Here three analytical models are presented through the layout of wine-rack mechanism in three dimensions (3D) where the conditions for these models to exhibit an extraordinary property, i.e. negative compressibility are specified. In particular, we show that these three models have adjustable compressibility that can be tailored for specific applications and can exhibit NLC, NAC, zero and negative Poisson's ratios in some cases. In this way, the potential of this 2D mechanism in designing 3D models with anomalous properties can be brought out.
Composites with elliptic inclusions of long semi-axis a and short semi-axis b are studied by the Finite Element method. The centres of ellipses form a square lattice of the unit lattice constant. The neighbouring ellipses are perpendicular to each other and their axes are parallel to the lattice axes. The influence of geometry and material characteristics on the effective mechanical properties of these anisotropic composites is investigated for deformations applied along lattice axes. It is found that for anisotropic inclusions of low Young's modulus, when a + b → 1 the effective Poisson's ratio tends to -1, while the effective Young's modulus takes very low values. In this case the structure performs the rotating rigid body mechanism. In the limit of large values of Young's modulus of inclusions, both effective Poisson's ratio and effective Young's modulus saturate to values which do not depend on Poisson's ratio of inclusions but depend on geometry of the composite and the matrix Poisson's ratio. For highly anisotropic inclusions of very large Young's modulus, the effective Poisson's ratio of the composite can be negative for nonauxetic both matrix and inclusions. This is a very simple example of an auxetic structure being not only entirely continuous, but with very high Young's modulus. A severe qualitative change in the composite behaviour is observed as a/b reaches the limit of 1, i.e. inclusions are isotropic. The observed changes in both Poisson's ratio and Young's modulus are complex functions of parameters defining the composite. The latter allows one to tailor a material of practically arbitrary elastic parameters.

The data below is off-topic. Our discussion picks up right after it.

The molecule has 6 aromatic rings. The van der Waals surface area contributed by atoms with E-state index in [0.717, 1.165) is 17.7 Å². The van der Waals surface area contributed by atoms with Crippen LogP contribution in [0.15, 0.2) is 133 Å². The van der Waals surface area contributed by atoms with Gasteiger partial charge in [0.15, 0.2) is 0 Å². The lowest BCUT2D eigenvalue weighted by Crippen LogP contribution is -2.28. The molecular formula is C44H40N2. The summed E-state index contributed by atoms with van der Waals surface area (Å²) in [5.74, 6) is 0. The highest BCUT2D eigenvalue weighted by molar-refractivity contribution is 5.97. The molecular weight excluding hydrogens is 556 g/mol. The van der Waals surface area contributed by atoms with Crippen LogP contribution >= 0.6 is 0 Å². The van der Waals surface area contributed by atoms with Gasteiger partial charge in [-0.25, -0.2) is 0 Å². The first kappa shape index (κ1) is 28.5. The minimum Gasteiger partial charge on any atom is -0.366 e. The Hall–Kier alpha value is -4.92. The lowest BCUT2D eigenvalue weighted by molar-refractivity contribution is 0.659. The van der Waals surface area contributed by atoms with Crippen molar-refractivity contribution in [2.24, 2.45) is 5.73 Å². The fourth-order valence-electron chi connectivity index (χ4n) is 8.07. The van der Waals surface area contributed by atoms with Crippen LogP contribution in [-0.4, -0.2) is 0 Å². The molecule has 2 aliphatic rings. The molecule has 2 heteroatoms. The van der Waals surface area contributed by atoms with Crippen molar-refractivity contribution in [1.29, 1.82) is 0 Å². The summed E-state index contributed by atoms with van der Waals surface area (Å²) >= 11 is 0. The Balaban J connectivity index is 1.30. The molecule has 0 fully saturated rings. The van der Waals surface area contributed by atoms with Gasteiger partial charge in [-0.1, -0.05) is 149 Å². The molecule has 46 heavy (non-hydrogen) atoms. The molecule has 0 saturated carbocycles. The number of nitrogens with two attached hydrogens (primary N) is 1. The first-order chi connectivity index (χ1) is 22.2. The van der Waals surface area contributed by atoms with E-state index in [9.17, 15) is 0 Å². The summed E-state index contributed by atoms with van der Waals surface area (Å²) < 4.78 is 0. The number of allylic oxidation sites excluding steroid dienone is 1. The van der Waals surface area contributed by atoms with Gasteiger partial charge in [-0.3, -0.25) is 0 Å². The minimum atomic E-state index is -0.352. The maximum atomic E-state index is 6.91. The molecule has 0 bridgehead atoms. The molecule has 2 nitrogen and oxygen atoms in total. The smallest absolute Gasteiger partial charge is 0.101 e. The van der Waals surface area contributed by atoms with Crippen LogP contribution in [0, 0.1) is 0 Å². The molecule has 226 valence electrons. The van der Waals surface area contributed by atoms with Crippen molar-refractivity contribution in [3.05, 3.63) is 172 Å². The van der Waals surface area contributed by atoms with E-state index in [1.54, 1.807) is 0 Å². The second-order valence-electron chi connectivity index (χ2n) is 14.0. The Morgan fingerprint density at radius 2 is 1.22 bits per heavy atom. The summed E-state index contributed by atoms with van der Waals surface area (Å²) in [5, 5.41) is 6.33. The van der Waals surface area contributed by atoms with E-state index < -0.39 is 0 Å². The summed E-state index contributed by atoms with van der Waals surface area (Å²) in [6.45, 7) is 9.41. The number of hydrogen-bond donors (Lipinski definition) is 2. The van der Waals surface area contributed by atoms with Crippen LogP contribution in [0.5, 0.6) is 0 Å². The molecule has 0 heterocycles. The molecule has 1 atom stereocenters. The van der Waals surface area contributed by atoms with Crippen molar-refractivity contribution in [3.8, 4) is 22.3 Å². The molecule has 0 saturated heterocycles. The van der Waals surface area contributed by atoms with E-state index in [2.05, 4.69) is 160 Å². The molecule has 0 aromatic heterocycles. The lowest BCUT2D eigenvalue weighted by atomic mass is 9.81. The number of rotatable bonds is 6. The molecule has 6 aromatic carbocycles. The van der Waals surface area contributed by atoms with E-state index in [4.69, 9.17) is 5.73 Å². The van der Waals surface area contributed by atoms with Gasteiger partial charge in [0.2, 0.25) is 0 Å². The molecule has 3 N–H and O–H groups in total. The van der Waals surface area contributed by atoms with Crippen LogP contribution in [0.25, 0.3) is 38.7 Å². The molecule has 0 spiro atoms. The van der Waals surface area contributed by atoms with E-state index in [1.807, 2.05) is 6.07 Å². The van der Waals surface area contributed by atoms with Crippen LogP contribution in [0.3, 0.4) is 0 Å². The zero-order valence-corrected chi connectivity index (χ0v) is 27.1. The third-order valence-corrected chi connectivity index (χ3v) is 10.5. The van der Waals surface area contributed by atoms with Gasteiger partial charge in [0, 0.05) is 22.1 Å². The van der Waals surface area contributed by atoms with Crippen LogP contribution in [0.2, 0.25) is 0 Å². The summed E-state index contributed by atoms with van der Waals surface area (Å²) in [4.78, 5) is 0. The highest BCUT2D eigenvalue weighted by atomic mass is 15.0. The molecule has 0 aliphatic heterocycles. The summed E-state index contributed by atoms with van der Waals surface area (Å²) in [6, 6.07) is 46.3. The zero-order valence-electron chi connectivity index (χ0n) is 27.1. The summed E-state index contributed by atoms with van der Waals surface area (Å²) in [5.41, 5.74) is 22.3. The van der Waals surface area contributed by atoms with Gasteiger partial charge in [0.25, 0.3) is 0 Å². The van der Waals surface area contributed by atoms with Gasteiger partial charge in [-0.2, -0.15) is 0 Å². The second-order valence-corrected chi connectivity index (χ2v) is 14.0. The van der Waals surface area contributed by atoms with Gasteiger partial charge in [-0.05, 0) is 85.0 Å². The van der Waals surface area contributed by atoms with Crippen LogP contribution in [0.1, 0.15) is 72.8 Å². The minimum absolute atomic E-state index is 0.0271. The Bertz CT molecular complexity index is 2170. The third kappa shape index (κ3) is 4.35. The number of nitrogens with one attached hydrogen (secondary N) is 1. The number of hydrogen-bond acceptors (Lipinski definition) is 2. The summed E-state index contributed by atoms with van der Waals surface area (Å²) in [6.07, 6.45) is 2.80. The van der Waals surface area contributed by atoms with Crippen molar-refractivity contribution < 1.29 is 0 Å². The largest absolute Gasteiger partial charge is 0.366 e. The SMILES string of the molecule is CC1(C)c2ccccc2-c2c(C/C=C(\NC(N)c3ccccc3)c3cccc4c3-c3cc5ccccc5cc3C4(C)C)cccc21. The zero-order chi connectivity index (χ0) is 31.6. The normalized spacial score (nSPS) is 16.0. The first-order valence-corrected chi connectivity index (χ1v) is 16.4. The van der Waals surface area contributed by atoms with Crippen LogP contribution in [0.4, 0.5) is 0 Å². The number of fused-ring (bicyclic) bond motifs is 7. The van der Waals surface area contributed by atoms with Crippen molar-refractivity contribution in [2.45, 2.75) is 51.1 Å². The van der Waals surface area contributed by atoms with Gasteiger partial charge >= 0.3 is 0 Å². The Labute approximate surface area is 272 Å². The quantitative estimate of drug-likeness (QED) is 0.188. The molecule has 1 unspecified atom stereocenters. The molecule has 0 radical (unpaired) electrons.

Negative Poisson's ratio has already been discovered for many geometrical structures. In most cases, however, the metamaterials built upon such geometries are foams or cellular solids. In this paper, a unidirectional fibrous composite built of two constituent materials of different thermomechanical properties has been studied. The resultant composite is a solid material in its volume. In order to obtain a material of the required properties, both the geometry of fibers and the influence of temperature on both materials have been investigated.